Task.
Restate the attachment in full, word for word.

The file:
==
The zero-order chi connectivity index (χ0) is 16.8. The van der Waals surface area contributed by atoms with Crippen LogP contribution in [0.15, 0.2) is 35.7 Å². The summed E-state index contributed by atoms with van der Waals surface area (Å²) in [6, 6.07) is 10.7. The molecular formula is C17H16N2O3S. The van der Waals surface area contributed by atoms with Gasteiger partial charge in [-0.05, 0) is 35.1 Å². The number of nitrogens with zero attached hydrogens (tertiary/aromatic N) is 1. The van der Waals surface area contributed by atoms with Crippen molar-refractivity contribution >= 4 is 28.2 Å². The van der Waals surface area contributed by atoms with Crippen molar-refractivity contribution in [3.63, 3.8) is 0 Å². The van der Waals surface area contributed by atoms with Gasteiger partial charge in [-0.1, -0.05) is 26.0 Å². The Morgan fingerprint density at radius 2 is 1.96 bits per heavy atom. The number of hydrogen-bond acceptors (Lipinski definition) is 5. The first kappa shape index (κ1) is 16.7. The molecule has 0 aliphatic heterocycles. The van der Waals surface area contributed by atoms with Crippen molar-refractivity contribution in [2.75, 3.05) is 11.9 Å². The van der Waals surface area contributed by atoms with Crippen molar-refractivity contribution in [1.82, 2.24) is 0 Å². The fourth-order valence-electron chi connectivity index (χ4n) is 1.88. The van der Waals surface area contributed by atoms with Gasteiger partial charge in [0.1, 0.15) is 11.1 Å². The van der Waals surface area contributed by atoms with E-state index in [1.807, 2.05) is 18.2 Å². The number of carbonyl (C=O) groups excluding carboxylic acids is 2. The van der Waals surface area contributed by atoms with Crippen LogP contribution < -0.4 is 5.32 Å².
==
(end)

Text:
The zero-order chi connectivity index (χ0) is 16.8. The van der Waals surface area contributed by atoms with Crippen LogP contribution in [0.15, 0.2) is 35.7 Å². The summed E-state index contributed by atoms with van der Waals surface area (Å²) in [6, 6.07) is 10.7. The molecular formula is C17H16N2O3S. The van der Waals surface area contributed by atoms with Gasteiger partial charge in [-0.05, 0) is 35.1 Å². The number of nitrogens with zero attached hydrogens (tertiary/aromatic N) is 1. The van der Waals surface area contributed by atoms with Crippen molar-refractivity contribution >= 4 is 28.2 Å². The van der Waals surface area contributed by atoms with Crippen molar-refractivity contribution in [3.63, 3.8) is 0 Å². The van der Waals surface area contributed by atoms with Gasteiger partial charge in [-0.1, -0.05) is 26.0 Å². The Morgan fingerprint density at radius 2 is 1.96 bits per heavy atom. The number of hydrogen-bond acceptors (Lipinski definition) is 5. The first kappa shape index (κ1) is 16.7. The molecule has 0 aliphatic heterocycles. The van der Waals surface area contributed by atoms with Crippen molar-refractivity contribution in [2.75, 3.05) is 11.9 Å². The van der Waals surface area contributed by atoms with Crippen molar-refractivity contribution in [1.82, 2.24) is 0 Å². The fourth-order valence-electron chi connectivity index (χ4n) is 1.88. The van der Waals surface area contributed by atoms with Gasteiger partial charge in [0.1, 0.15) is 11.1 Å². The van der Waals surface area contributed by atoms with E-state index in [1.807, 2.05) is 18.2 Å². The number of carbonyl (C=O) groups excluding carboxylic acids is 2. The van der Waals surface area contributed by atoms with Crippen LogP contribution < -0.4 is 5.32 Å².